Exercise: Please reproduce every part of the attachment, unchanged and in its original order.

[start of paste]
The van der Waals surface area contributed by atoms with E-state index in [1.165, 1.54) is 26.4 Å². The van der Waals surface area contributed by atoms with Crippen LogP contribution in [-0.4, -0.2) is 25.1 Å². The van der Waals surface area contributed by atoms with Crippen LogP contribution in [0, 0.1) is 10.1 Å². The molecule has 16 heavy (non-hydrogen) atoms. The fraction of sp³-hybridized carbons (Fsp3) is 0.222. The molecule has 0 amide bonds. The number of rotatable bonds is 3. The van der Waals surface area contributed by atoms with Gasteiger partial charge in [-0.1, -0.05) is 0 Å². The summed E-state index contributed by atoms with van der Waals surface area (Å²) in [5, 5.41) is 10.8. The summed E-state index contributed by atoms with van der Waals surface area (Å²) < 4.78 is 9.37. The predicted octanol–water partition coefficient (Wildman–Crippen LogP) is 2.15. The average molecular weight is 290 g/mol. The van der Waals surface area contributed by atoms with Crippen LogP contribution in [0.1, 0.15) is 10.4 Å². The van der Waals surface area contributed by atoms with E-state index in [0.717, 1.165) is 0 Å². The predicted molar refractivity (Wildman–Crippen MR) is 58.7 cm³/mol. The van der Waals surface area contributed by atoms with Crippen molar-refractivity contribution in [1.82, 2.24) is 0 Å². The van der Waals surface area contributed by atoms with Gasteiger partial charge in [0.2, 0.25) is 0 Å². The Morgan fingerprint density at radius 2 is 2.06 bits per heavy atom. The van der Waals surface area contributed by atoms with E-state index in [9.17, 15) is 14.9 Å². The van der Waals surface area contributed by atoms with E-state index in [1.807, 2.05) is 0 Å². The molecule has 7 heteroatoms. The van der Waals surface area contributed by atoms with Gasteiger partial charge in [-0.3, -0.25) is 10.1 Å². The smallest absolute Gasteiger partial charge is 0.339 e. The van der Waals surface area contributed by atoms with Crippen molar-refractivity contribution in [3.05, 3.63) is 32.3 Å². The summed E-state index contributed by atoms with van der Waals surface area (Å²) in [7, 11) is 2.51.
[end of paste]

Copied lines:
The van der Waals surface area contributed by atoms with E-state index in [1.165, 1.54) is 26.4 Å². The van der Waals surface area contributed by atoms with Crippen LogP contribution in [-0.4, -0.2) is 25.1 Å². The van der Waals surface area contributed by atoms with Crippen LogP contribution in [0, 0.1) is 10.1 Å². The molecule has 16 heavy (non-hydrogen) atoms. The fraction of sp³-hybridized carbons (Fsp3) is 0.222. The molecule has 0 amide bonds. The number of rotatable bonds is 3. The van der Waals surface area contributed by atoms with Gasteiger partial charge in [-0.1, -0.05) is 0 Å². The summed E-state index contributed by atoms with van der Waals surface area (Å²) in [5, 5.41) is 10.8. The summed E-state index contributed by atoms with van der Waals surface area (Å²) < 4.78 is 9.37. The predicted octanol–water partition coefficient (Wildman–Crippen LogP) is 2.15. The average molecular weight is 290 g/mol. The van der Waals surface area contributed by atoms with Crippen LogP contribution in [0.1, 0.15) is 10.4 Å². The van der Waals surface area contributed by atoms with E-state index in [0.717, 1.165) is 0 Å². The predicted molar refractivity (Wildman–Crippen MR) is 58.7 cm³/mol. The van der Waals surface area contributed by atoms with Crippen molar-refractivity contribution in [1.82, 2.24) is 0 Å². The van der Waals surface area contributed by atoms with Gasteiger partial charge in [0.2, 0.25) is 0 Å². The Morgan fingerprint density at radius 2 is 2.06 bits per heavy atom. The van der Waals surface area contributed by atoms with E-state index in [9.17, 15) is 14.9 Å². The van der Waals surface area contributed by atoms with E-state index in [1.807, 2.05) is 0 Å². The molecule has 7 heteroatoms. The van der Waals surface area contributed by atoms with Gasteiger partial charge in [-0.3, -0.25) is 10.1 Å². The smallest absolute Gasteiger partial charge is 0.339 e. The van der Waals surface area contributed by atoms with Crippen molar-refractivity contribution in [3.05, 3.63) is 32.3 Å². The summed E-state index contributed by atoms with van der Waals surface area (Å²) in [7, 11) is 2.51.